Thursday, 17 January 2013
A holiday in Cambodia
As some of you may know, I’ve now moved in from China to Cambodia—to a place about 2 hours north of Phnom Penh though only 40km away, which tells you something about infrastructure here. It’s a very dusty and poor little village straddling a highway that’s been still-in-progress since progress first began. I’m here for two months.
I’m working for a German NGO that contributes funds to a school for the poor; the only subject being ‘taught’ is English. The students, all 400 of them, come from desperately poor households; their parents are mainly subsistence farmers who eke out barely enough to eat—mainly rice. If they produce any meagre surplus they exchange it for meat, flour, or veges with their neighbour or local stall holder. The kids are grubby, but somehow their parents still manage to keep them in crisp white school shirts. These kids are the most charming little buggers that I’ve ever had the pleasure of being around.
My job is to show the local state teachers—who teach at this school in the afternoon—how to teach English as a Second Language (ESL) more effectively. Normally this would be simple enough. Given however that English is a second language to the teachers themselves, and the classes contain anywhere from 25 to 45 students, it makes the task of training them to any degree at all nigh on impossible, though I shall endeavour regardless.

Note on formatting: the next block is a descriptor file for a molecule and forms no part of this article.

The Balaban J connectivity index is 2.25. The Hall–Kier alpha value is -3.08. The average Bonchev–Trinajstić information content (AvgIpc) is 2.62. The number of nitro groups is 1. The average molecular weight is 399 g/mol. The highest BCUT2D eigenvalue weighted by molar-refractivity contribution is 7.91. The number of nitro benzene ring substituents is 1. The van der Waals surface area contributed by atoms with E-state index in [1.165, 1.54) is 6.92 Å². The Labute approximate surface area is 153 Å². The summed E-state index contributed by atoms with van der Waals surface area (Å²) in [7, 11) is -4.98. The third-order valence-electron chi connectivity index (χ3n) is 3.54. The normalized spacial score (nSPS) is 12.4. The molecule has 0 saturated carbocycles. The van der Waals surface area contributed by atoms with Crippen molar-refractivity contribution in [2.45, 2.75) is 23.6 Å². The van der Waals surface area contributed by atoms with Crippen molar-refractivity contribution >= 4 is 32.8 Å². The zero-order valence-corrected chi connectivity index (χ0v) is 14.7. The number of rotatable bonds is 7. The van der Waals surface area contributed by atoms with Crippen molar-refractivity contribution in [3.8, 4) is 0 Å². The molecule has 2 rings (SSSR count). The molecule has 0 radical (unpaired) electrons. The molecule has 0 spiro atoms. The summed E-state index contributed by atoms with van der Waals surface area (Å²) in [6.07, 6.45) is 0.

The Germans arrived today. That is, some of the honchos and a number of donors of the NGO arrived today. They took about 18 kids from the poorest families to the local market and bought them all clothes & shoes. They also bought $1000 dollars worth of rice, which will feed the same poor families for about a month. Oh, and there is to be a graduation ceremony at the school on the 27th of January. To support that, the good Germans bought (as lucky-dip giveaways for said graduates) school bags, badminton sets, dictionaries, and 3 brand spanking new bikes.
Tomorrow, I present a report on how to improve our teaching. The report will also include expenditures they’ll need to make on such things as making the place safer—and, no, I’m not talking about cotton-wool safe as is the norm in our own over-the-top, padding-on-everything kids’ environments, but simple things that Cambodians don't seem to see, such as: live, exposed electrical wiring; hot cooking fat on a wonky table in a space where kids play; reinforcing steel and other sharp pointy building materials smack dap in the places kids use to run laps; and toilets that, while completely unsanitary, are still not quite as bad as Chinese school toilets. And as there will be Cambodians in the meeting as well, I’ll have to be at my sensitive best. So it will be interesting to see how that goes.
Anyway, that’s me at the moment.
[Picture shows a UWS school in rural Cambodia, not necessarily that in which Suzuki is working]